-o filename Specify the output filename to be used in place of the MTM default. If you specify -o - then MTM will output the MUP text to stdout, thereby allowing you to pipe the output directly into MUP (or any other program).
-f filename Specify a parameter file name to be used in place of the MTM default (see below).
-a quantum Specify a quantization note length. By default, MTM will use the 'minimum' sensible note length for quantisation, but if you have a 'captured' MIDI file, or if the file was produced with shorter than standard lengths, it may be beneficial to specify a value with this option. The number given should be a power of 2, and follow the modern (i.e. US) convention: crochet=4, quaver=8, and so on.
-s stretch During the development of MTM I have encountered some very odd MIDI files. One feature that some software packages adopt is to shorten notes by a fixed percentage of the 'standard' note length (NB: This is not done by MUP, which shortens notes by a fixed length, regardless of note length). In order to compensate for this I provide a stretch facility which extends all note lengths to compensate. The number specified should be an integer, and is the percentage to be applied. For example -s 11 will add 11% to the note lengths. This will compensate for a 10% shortening which seems to be the default on the files that I encountered.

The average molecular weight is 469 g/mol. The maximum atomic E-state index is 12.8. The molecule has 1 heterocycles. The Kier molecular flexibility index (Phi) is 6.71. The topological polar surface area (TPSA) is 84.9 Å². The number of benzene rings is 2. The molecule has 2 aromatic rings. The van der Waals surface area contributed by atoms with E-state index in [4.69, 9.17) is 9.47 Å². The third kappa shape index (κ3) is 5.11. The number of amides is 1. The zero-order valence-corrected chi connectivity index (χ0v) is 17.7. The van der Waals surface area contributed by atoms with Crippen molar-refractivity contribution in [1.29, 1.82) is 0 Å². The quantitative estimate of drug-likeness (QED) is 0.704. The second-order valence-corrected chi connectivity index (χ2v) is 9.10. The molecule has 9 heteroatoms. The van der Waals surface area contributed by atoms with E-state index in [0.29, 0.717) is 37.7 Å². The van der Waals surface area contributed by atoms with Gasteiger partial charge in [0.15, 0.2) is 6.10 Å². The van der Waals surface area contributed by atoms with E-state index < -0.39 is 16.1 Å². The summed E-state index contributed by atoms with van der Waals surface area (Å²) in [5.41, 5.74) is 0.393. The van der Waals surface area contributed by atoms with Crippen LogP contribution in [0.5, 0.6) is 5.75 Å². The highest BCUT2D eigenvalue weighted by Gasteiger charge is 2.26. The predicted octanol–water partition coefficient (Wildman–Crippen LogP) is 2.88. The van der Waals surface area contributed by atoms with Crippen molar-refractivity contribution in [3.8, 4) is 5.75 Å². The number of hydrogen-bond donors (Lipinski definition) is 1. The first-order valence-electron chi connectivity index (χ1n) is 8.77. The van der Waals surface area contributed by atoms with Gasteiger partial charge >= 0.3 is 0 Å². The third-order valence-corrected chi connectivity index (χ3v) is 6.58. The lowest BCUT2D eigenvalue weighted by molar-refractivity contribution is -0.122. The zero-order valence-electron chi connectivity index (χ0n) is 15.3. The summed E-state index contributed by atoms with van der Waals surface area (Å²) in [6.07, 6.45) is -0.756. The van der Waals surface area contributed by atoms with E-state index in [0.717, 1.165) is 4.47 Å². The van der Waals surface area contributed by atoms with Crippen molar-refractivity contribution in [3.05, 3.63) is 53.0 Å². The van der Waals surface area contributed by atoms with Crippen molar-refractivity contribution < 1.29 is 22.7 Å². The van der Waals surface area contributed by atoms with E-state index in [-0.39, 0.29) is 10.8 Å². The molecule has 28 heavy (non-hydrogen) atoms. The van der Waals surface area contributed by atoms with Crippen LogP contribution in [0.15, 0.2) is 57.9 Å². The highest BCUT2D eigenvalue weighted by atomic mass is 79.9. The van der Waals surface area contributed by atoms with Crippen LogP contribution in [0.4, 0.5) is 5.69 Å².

-p pad This is used to specify a length of padding to be prefixed to the midifile. This is useful when there is a lead-in (short bar) at the start of a piece. The 'pad' value should be the number of crotchets (quarter-notes) to be added. This may include decimal fractions. As an example, a piece in 12/8 time, with a single quaver lead-in, needs a pad value of 5.5 (6 crotchets/bar - 1 quaver=0.5 crotchets).